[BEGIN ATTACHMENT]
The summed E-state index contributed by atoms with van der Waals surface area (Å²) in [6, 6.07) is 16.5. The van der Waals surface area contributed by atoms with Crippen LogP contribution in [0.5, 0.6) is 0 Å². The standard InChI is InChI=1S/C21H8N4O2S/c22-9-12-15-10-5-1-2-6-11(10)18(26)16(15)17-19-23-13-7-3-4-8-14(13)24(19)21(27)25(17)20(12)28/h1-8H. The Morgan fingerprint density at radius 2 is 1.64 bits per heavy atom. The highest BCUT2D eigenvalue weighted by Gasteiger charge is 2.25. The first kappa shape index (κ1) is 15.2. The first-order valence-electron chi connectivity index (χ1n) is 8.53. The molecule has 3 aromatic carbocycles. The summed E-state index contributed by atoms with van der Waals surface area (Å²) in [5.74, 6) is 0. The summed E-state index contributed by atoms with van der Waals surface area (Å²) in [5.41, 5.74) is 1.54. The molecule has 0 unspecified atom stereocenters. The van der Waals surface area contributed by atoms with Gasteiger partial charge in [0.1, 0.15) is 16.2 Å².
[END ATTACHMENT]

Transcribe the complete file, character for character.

The summed E-state index contributed by atoms with van der Waals surface area (Å²) in [6, 6.07) is 16.5. The van der Waals surface area contributed by atoms with Crippen LogP contribution in [0.5, 0.6) is 0 Å². The standard InChI is InChI=1S/C21H8N4O2S/c22-9-12-15-10-5-1-2-6-11(10)18(26)16(15)17-19-23-13-7-3-4-8-14(13)24(19)21(27)25(17)20(12)28/h1-8H. The Morgan fingerprint density at radius 2 is 1.64 bits per heavy atom. The highest BCUT2D eigenvalue weighted by Gasteiger charge is 2.25. The first kappa shape index (κ1) is 15.2. The first-order valence-electron chi connectivity index (χ1n) is 8.53. The molecule has 3 aromatic carbocycles. The summed E-state index contributed by atoms with van der Waals surface area (Å²) in [5.74, 6) is 0. The summed E-state index contributed by atoms with van der Waals surface area (Å²) in [5.41, 5.74) is 1.54. The molecule has 0 unspecified atom stereocenters. The van der Waals surface area contributed by atoms with Gasteiger partial charge in [0.1, 0.15) is 16.2 Å².